7 ways to get started into ML, from easiest to hardest

Never quit doing something because it's hard, nothing worth having comes easy.

Machine learning is about teaching computers how to learn from data to make decisions (or predictions). Sitting at the intersection of computer science and statistics, and you may see several buzz words like:

Data Science, Big Data, Artificial Intelligence, Predictive Analytics, Computational Statistics, Data Mining, Supervised Learning, Reinforcement Learning, etc.

So, how to break into machine learning?

1. Watch ML related videos.

So, you want to get started into ML? The good news is that there are countless tutorials all over the internet. Instead of sifting through the sheer amount of content, YouTubers picked the interesting ones, made it concise, and possibly explain in layman terms.

This article introduces seven YouTube channels that aim to uncover the latest and coolest developments in machine learning. For instant, Two Minute Papers videos are entertaining, engaging, and an absolute joy to watch.

Many conferences invite notable speakers and authors to present their papers for those of you who prefer to listen to the industry experts and researchers themselves. Conference on Neural Information Processing Systems (NeurIPS), one of the leading conferences in machine learning, publishes their free access videos.

2. Read about trends and happenings in ML.

At Towards Data Science, writers present written informative articles to a broad audience of readers. Whether you are looking for steps to learn more about data science, get the latest updates on machine learning, or hear pieces of advice on artificial intelligence career, Towards Data Science gives you a learning experience in an all-rounded manner.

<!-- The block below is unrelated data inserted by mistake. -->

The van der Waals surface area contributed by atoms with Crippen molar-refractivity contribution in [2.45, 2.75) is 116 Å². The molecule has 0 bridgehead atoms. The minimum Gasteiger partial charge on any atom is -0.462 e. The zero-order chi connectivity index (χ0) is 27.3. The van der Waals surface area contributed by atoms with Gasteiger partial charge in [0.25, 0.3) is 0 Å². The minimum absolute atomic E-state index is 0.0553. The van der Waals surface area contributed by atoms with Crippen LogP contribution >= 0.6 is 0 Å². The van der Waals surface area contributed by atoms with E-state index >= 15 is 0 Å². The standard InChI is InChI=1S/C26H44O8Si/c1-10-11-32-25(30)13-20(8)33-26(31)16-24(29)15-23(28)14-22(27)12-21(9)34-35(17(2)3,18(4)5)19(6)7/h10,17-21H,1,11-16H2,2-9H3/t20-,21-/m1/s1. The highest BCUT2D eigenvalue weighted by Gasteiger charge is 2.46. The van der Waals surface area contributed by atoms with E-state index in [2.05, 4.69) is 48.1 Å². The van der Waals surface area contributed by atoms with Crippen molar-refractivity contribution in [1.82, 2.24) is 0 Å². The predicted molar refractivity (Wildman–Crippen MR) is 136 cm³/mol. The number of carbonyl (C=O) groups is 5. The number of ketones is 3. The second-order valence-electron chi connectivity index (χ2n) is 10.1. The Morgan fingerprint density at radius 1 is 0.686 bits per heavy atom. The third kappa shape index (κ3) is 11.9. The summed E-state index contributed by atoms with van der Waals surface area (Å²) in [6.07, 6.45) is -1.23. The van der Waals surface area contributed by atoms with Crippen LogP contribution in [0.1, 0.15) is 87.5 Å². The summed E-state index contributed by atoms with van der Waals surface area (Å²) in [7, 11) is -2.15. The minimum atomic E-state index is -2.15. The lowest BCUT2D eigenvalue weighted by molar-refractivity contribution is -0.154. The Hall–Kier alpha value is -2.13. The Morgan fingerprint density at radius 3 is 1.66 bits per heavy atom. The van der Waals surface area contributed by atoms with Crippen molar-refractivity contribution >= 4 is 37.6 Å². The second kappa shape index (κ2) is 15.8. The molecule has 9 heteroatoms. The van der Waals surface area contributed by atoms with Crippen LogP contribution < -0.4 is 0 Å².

Other notable sources to keep you up to date with machine learning are

You can also connect with people who care about ML on LinkedIn. They will naturally share how-tos tutorials and the latest ML developments.

3. Take ML courses.

For starters, the Elements of AI is a series of free online courses suitable for a broad audience to learn what ML is, what can (and can’t) be done with ML, and how to start creating ML models.

AI For Everyone by Andrew Ng is an excellent introduction to ML; it provides a comprehensive overview of what ML is and various concepts, terminology, and methods surrounding ML. This course is mostly non-technical, suitable for anyone, an excellent course for one to start.